When God Doesn’t Make Sense: Suffering

When God Doesn’t Make Sense: Suffering

This is the second week of our Lenten series called “When God Doesn’t Make Sense.”

Sometimes things God says or does, or doesn’t say or do, don’t seem to make sense to us. Last week we laid out three principles to help us understand why God doesn’t always make sense to us.

First, it makes sense that God doesn’t always make sense. For, if God is all wise and all knowing and we are limited in our wisdom and knowledge, it makes sense that we don’t always understand God’s ways of doing things. We only understand a fraction of how the world works, while it was God’s wisdom that created it all. So He understands the whole of it.

Secondly, Not everything that happens in our life is God’s will. Poverty, disease, war, terrorism, violence, addiction, and all the rest, are not God’s will. Yet, he allows it. You see there is God’s preferred will and God’s permissive will. God’s preferred will is what God wants to happen, how he calls people to act, how he desires history to unfold.

However, God has given human beings freedom to act any way they want, including ways that are evil, contrary to what he wants. This is God’s permissive will. God permits people to have free will because only with free will can we truly learn to love. That is what he wants for us most of all, to learn to love.

The third introductory point is. We cannot know the mind of God, we cannot conceive the ways of God, but we can know the heart of God. Through Scripture God reveals his heart. And in prayer, in the Sacraments, in our giving and service, in a loving relationship with the living Lord, we can come to know God’s heart more intimately.

A lot of people, especially those who grew up Catholic, approach God as an intellectual or academic exercise. And when things don’t make sense in the equation, they reject the whole idea of God, the whole God thing.

But the relationship God wants with you by-passes all that. Don’t get me wrong. Your relationship with God is not anti-intellectual; faith isn’t opposed to reason. It is just that Faith doesn’t start there. Faith starts in the heart. God invites us to draw closer to his heart.

Today we are looking at why God allows suffering and death. No matter who you are, this topic probably hits you in some personal way, maybe a profoundly personal way. People you know have suffered, and people you know have died young.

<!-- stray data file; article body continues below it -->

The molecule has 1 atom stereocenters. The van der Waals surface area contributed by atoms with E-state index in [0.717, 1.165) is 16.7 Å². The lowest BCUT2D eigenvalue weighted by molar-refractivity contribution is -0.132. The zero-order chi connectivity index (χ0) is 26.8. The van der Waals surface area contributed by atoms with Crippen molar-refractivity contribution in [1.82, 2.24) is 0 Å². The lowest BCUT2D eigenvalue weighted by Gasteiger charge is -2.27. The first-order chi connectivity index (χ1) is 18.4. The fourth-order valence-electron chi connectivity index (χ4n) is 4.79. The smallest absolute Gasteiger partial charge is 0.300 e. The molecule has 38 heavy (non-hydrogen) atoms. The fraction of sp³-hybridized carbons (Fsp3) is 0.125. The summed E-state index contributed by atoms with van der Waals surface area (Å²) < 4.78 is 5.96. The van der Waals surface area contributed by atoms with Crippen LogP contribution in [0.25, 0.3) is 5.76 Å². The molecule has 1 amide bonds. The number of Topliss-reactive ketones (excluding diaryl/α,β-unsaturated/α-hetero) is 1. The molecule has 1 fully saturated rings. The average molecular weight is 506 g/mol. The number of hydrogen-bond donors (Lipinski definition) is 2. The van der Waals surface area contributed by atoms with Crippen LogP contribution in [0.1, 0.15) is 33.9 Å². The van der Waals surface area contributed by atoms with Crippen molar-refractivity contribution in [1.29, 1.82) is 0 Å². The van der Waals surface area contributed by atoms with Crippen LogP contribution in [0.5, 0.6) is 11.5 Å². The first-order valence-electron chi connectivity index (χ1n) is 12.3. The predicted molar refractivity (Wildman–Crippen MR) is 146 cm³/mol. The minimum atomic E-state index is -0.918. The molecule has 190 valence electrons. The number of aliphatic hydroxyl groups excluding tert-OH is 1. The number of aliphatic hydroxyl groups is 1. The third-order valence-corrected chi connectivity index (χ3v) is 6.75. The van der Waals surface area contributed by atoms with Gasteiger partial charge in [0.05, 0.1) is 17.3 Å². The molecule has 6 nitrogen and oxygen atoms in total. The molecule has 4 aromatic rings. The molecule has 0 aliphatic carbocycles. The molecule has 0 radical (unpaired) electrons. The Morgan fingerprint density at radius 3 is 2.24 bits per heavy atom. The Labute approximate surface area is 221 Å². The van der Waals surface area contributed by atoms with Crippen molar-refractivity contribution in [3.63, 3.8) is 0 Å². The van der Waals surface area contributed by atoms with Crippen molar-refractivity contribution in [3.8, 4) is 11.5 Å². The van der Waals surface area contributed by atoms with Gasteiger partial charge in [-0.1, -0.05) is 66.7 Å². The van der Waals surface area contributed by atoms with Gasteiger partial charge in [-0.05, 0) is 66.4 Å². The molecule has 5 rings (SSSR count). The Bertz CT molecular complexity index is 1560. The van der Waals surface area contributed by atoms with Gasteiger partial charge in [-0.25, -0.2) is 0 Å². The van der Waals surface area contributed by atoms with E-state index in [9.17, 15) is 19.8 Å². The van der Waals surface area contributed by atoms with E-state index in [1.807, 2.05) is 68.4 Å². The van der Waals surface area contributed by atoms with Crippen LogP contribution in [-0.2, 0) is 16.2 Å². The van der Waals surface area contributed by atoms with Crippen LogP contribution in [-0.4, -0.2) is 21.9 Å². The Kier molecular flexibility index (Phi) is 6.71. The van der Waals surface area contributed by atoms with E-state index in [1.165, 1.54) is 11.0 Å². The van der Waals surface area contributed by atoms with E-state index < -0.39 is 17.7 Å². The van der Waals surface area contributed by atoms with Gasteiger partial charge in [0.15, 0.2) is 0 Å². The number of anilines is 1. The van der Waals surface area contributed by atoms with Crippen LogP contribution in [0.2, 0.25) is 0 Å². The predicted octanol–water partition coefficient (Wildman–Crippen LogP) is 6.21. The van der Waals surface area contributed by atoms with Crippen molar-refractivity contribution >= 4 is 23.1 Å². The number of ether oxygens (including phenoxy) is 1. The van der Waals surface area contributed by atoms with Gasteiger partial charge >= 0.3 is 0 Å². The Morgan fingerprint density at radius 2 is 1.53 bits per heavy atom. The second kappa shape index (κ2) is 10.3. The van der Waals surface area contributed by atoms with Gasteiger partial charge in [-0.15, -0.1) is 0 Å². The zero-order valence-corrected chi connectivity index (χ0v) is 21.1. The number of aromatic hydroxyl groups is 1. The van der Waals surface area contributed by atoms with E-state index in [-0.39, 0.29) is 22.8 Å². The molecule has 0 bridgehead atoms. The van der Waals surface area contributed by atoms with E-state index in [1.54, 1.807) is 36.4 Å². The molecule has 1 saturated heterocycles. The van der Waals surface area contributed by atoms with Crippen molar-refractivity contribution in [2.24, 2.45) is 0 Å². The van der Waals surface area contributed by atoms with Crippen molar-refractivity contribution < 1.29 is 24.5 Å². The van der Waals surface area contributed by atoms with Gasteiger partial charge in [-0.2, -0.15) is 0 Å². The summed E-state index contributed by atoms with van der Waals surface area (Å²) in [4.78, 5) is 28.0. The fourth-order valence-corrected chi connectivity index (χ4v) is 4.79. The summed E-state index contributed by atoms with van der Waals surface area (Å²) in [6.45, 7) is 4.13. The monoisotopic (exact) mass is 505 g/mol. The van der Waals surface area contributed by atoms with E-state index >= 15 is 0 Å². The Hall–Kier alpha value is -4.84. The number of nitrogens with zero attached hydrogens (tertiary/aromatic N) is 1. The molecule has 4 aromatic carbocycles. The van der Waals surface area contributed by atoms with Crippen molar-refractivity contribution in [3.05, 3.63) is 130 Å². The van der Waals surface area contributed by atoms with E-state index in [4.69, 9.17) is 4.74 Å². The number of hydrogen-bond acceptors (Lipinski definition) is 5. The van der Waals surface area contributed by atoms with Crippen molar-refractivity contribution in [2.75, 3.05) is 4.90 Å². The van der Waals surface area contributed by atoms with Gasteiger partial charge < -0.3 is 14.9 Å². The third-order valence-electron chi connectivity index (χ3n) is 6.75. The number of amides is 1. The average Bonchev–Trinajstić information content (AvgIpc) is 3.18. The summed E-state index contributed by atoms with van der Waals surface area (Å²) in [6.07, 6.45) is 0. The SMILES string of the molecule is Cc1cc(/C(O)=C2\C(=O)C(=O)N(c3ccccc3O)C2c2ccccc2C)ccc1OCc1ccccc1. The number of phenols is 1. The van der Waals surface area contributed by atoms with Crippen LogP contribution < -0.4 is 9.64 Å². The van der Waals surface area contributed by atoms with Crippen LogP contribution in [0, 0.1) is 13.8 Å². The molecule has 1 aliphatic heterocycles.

There is an emotional element to the subject of suffering and death, and nothing I can say can change that. But, beyond the hurt in our heart, what does our faith say to us about suffering and death that does make sense.

We are looking today at a passage from the Gospel of Matthew. It tells us after six days Jesus took the three apostles Peter, James and John up a high mountain, apart from others.

After six days? After six days of what? You see, six days earlier, Jesus asked the apostles an important question: He asked: “Who do people say that I am?” Peter responds: “You are the Christ, the Son of the living God.”

Jesus then promises to build his church on Peter’s faith which sounds great. Except from that time on, Jesus began to explain to his disciples that he must go to Jerusalem and suffer many things at the hands of the elders, chief priests, and teachers of the law, and that he must be killed.

So this trip up the mountain happens six days after that announcement and brings light to what happens next. Jesus was transfigured before Peter, James, and John. That is, His face shone like the sun. His garments became white as light. In other words, Jesus’ eternal divinity breaks through his humanity, just for a moment.

Right in front of Peter, James, and John appeared Moses and Elijah, talking with Jesus in all Jesus’ glory. The experience was so wonderful, so wonderful, such an incredible high, Peter wants to prolong it by building tents for them, so they can stay there, which is only natural.

But there is more than that going on. Six days ago Jesus told Peter that he was going to suffer and die. And so Peter is also trying to tempt Jesus away from that. Peter is thinking: “Let’s forget all about that suffering business, which I don’t understand anyway. Let’s stay here instead.”

As a matter of fact, Peter was still speaking when, a bright cloud overshadowed them, and a voice from the cloud said, This is my beloved Son; listen to him.

Listen to him means listen to him about the suffering and death stuff.

None of this makes any sense to the apostles. The Messiah isn’t supposed to suffer and die, they think. The Messiah, as they understood it, was supposed to rally the people of Israel, destroy the Roman oppressors, and establish Israel as an independent nation under God’s rule.